Here’s your feel good moment for today – a song written and sung by my husband. Video shot and produced by my daughter. This is a song about the neighborbood we want to see – local, global, and spiritual.
Aronia Berries, also known as Choke Cherries, are a native American fruit. They are full of antioxidents and make great juice. So why don’t more people grow them? Well, for one, they taste puckery/mealy if you eat them fresh. The juice stains your skin. They don’t cook down all that well because of the tiny bitter seeds and skin, and they are terrible dried.
So what do you do with them? I enjoy them two ways:
1. I wash the berries, take off the stems, and put berries in the blender with about 1 part berries to 3/4 parts water. Then I strain and keep the juice, composting the remaining seed/skin sludge. After the juice settles I strain it again to get the second smaller wave of sludge off. I do this over the sink wearing an apron so I don’t stain anything (the stains scrub out of the sink and off your hands eventually). I put the juice in bottles in the fridge and Continue reading →
If you like the idea of having fresh eggs straight from the backyard, but aren’t sure if you’re ready to commit, RentTheChicken.com lets you rent some chickens!
Here’s how they pitch their service:
Thought of Raising Backyard Chickens? Every spring, thousands of chickens are sold at local farm supply stores. Often these chickens die before they are ready to start laying eggs (16-30 weeks). Children quickly realize that chickens are not as fun as the Xbox and parents find out that chickens cannot be house broken! The costs quickly start becoming more and more, then chickens are “sent to the farm”. Other people think about chickens but think they don’t have the space, worry about regulations, or just don’t know what they need. Do you build or buy a coop? Do you buy peeps? How do you raise an egg-laying hen if you buy a peep? Did someone tell you about a heat lamp? It can all be overwhelming and we take the guesswork out of all of the questions by offering a portable coop, the food & supplies, and the egg-laying hens!
Today is the first day of senior year for my son. I’m so excited for what this school year holds for him: a computing systems class, helping one teacher by community mentoring Algebra, and helping a second teacher by making photocopies/classroom assistance, plus a college probability and statistics class and a government/economics class. He’s got early dismissal to continue his paid job working part time at a local computer store.
At this time he doesn’t plan on going to college, but has a thick IT training manual he’s reading and plans to take the certification test. He also has good job and volunteer references from various paid and unpaid computer and tech places. As an honor student he’s got colleges offering him partial academic scholarships, but he doesn’t want to start his work life with college debt – he wants to make money, and when he has money he can decide if and when it would be advantageous to gain more education.
My son is flying in the face of societal norms.
He’s got a clear idea of what he wants and how he plans on reaching his goals. He wants to be a software engineer, and he’s got buddies he’s been creating computer games with for several years. He’s taken classes for fun in C++ programming, taken online computer badge courses, volunteered at Free Geek, has built computers from scratch, and taken business and marketing classes. He’d like to someday start his own company and sell downloads of his games. But he knows that to get where he wants to be, he needs to work hard and learn programming, learn coding, mentor at businesses, be helpful, be open, and enjoy the life he has while creating the life he wants.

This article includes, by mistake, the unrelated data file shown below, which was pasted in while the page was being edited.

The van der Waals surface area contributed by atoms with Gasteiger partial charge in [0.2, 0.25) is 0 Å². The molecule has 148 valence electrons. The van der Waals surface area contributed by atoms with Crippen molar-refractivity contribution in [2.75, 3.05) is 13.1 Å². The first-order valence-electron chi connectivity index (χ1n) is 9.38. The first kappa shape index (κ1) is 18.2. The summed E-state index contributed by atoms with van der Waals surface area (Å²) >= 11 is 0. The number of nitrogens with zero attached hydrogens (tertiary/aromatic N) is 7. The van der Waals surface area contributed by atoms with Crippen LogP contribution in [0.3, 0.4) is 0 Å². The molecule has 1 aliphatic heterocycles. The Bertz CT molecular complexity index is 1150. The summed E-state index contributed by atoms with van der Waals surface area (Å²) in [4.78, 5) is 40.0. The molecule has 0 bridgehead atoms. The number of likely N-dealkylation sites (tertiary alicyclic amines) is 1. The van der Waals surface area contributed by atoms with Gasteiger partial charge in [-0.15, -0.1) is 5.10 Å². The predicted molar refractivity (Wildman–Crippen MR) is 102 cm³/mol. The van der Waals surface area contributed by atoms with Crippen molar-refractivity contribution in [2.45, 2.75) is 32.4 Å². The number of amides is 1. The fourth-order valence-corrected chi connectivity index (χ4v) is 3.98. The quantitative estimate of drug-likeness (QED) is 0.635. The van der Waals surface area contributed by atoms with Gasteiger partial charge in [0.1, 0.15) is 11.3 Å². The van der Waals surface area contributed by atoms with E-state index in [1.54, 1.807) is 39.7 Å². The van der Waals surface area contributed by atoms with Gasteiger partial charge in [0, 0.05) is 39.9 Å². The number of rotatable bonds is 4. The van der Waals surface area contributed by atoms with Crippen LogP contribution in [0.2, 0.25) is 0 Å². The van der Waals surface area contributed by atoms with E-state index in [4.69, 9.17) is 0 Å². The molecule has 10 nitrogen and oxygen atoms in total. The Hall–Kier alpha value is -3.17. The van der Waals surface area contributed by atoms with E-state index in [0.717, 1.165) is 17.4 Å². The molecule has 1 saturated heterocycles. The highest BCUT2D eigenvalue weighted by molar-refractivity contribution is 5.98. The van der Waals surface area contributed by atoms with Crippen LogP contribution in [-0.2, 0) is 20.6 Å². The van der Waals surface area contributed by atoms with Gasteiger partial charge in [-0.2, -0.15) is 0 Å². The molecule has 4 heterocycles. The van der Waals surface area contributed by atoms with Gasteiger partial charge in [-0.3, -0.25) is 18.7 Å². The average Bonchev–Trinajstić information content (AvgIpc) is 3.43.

My son is unique. He is smart. He is wise. He is kind. It’s amazing watching his mind work to sort things out with his thoughtful, practical demeanor. He’s like a combination tech guy/philosopher.
This idea was the thesis project of Syracuse University Industrial Design graduate Amanda Savitsky. Measuring cups and bowls that are numbered, different colors, and different shapes, so those with autism spectrum disorders (and those just who like artsy cool measuring tools) can more easily follow recipe instructions. The Match Prep Cooking System design teaches linear left to right layout and employs workstations that create structure and routine, two powerful ways to encourage learning for people with autism. There’s even an iPad app that takes cooking preparation tasks and breaks them down into small steps – basically an online cookbook to complement these measuring tools. It doesn’t look like this idea has been manufactured yet, but this video shows the concept in use.
The Chinese name for Schisandra is wu-wei-zi, which means “five taste-fruits” or “five flavor herb” because the fruits contain all five flavors: sweet, sour, bitter, pungent and salty. Sucking on a dry fruit is an interesting experience because of its many flavors. Chomping into a fresh one you don’t quite get the ending sweet note, so are left with a funny look on your face due to the mouth gymnastics. But the after effect is a zing of energy, at least for me. Maybe it’s just because my taste buds get a good work out.
Since I’m working towards an edible landscape, and this is a berry/vine that grows in the shade, I’ve got it growing next the north side of the house in full shade on a wooden trellis. It’s an easy-care vine, and likes well-drained soil with Continue reading →
Here’s a tarp that can be set up that provides a hassle-free way to collect pure drinking water when camping. The surface can be used not only as a backpacking tarp to add weather protection for your hammock, but it also has a rainwater retention system made up of rain gutters and a suspension system to siphon water out towards the four corners where bottles are attached. When the bottles are full, they pull down the tarp, providing even better protection for the people below. The fabric includes both waterproofing and a heat reflective coating, so if it’s cold and stormy, the tarp can be set up with the reflective side on the bottom, and the dark rain retention side on the top to collect water. If it’s warm and sunny, the tarp can be set up with the reflective side out to help shed some of the heat from the sun. The total system is now available through Kammok.